The effect of renovating an office building on occupants' comfort and health

Jan Pejtersen, H. Brohus, C.E. Hyldgaard, J.B. Nielsen, O. Valbjørn, P. Hauschildt, S.K. Kjærgaard, P. Wolkoff

    Research output: Chapter in Book/Report/Conference proceedingArticle in proceedingsResearchpeer-review


    An intervention study was performed in an office building in which there were severe indoor climate complaints among the occupants. In one part of the building a new heating and ventilation strategy was implemented by renovating the HVAC system, and a carpet floor material was replaced with a low-emitting vinyl floor; the other part of the building was kept unchanged, serving as a control. A comprehensive indoor climate investigation, including a questionnaire study of the occupants' comfort and health, was performed before and after the intervention. The intervention was performed after detailed laboratory studies on alternative flooring materials and alternative ventilation strategies. The occupants' adverse perceptions and symptoms were significantly reduced by the intervention. The improvement of the indoor climate was most pronounced in the cellular offices, where both the floor material and the ventilation and heating conditions had been changed, compared to the improvement in the open-plan offices where only the ventilation and heating system had been changed.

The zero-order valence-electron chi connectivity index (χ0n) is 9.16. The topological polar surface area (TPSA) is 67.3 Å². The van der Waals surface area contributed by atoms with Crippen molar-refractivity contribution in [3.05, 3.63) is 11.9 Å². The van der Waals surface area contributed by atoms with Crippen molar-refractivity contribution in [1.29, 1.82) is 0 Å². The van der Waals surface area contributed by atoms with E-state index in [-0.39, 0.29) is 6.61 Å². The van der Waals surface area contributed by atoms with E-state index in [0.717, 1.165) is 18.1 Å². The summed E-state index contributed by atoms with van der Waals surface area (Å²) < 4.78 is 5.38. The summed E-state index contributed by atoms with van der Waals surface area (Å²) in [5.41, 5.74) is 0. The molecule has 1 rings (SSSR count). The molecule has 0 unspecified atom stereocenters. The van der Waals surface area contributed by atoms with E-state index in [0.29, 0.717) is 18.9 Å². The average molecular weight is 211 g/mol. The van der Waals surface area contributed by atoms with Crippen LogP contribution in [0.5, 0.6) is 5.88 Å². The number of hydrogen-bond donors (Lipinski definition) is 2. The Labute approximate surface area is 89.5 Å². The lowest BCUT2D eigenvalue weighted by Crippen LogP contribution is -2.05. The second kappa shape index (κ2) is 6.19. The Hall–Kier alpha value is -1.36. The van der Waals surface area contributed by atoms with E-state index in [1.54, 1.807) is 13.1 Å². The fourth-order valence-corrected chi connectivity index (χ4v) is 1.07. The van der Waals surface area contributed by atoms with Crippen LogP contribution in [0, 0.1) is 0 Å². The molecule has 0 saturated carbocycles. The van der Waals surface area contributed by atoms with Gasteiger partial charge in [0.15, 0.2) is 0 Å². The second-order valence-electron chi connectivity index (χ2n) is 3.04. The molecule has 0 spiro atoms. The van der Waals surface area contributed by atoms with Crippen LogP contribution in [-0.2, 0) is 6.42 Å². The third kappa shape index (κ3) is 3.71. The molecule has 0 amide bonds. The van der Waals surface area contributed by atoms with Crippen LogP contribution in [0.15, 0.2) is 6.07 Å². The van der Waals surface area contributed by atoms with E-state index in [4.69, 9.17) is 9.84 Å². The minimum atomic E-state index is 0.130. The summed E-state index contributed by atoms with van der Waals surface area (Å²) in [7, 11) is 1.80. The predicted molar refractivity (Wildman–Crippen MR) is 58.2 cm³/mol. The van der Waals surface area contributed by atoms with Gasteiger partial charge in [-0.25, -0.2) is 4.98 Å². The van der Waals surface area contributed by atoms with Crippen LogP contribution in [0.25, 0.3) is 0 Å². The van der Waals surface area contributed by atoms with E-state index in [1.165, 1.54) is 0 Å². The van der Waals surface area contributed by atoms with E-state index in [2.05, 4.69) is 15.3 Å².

Original languageEnglish
    Title of host publicationProc. of Indoor Air '99
    Place of PublicationLondon
    PublisherConstruction Research Communications, Ltd.
    Publication date1999
    Publication statusPublished - 1999
    Event8th International Conference on Indoor Air Quality and Climate - Edinburgh, United Kingdom
    Duration: 8 Aug 199913 Aug 1999
    Conference number: 8


    Conference8th International Conference on Indoor Air Quality and Climate
    CountryUnited Kingdom

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